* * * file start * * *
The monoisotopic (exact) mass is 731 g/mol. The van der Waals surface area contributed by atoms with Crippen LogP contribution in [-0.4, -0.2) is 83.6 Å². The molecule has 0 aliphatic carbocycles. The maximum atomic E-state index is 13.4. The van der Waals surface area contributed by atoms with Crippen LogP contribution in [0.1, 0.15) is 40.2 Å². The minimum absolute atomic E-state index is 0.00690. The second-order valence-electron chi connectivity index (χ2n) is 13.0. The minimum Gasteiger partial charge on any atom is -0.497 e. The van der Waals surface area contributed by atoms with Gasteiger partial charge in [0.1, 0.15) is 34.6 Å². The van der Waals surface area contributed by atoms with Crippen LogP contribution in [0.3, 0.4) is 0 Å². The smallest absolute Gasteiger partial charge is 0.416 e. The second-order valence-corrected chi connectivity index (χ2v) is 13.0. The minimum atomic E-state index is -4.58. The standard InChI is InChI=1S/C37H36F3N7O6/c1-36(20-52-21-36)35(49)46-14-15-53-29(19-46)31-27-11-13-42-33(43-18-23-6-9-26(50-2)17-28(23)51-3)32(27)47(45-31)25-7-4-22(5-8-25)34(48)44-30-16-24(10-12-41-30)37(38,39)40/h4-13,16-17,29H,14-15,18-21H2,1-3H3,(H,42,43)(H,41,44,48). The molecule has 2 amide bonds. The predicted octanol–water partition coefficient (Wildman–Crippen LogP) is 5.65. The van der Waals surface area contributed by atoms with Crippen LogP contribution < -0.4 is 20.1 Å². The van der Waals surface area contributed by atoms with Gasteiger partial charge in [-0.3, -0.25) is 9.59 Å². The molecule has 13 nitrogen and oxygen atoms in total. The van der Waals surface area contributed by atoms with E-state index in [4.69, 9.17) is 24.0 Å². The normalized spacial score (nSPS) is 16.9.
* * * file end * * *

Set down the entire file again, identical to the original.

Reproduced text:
The monoisotopic (exact) mass is 731 g/mol. The van der Waals surface area contributed by atoms with Crippen LogP contribution in [-0.4, -0.2) is 83.6 Å². The molecule has 0 aliphatic carbocycles. The maximum atomic E-state index is 13.4. The van der Waals surface area contributed by atoms with Crippen LogP contribution in [0.1, 0.15) is 40.2 Å². The minimum absolute atomic E-state index is 0.00690. The second-order valence-electron chi connectivity index (χ2n) is 13.0. The minimum Gasteiger partial charge on any atom is -0.497 e. The van der Waals surface area contributed by atoms with Gasteiger partial charge in [0.1, 0.15) is 34.6 Å². The van der Waals surface area contributed by atoms with Crippen LogP contribution in [0.3, 0.4) is 0 Å². The smallest absolute Gasteiger partial charge is 0.416 e. The second-order valence-corrected chi connectivity index (χ2v) is 13.0. The minimum atomic E-state index is -4.58. The standard InChI is InChI=1S/C37H36F3N7O6/c1-36(20-52-21-36)35(49)46-14-15-53-29(19-46)31-27-11-13-42-33(43-18-23-6-9-26(50-2)17-28(23)51-3)32(27)47(45-31)25-7-4-22(5-8-25)34(48)44-30-16-24(10-12-41-30)37(38,39)40/h4-13,16-17,29H,14-15,18-21H2,1-3H3,(H,42,43)(H,41,44,48). The molecule has 2 amide bonds. The predicted octanol–water partition coefficient (Wildman–Crippen LogP) is 5.65. The van der Waals surface area contributed by atoms with Crippen LogP contribution < -0.4 is 20.1 Å². The van der Waals surface area contributed by atoms with Gasteiger partial charge in [-0.3, -0.25) is 9.59 Å². The molecule has 13 nitrogen and oxygen atoms in total. The van der Waals surface area contributed by atoms with E-state index in [4.69, 9.17) is 24.0 Å². The normalized spacial score (nSPS) is 16.9.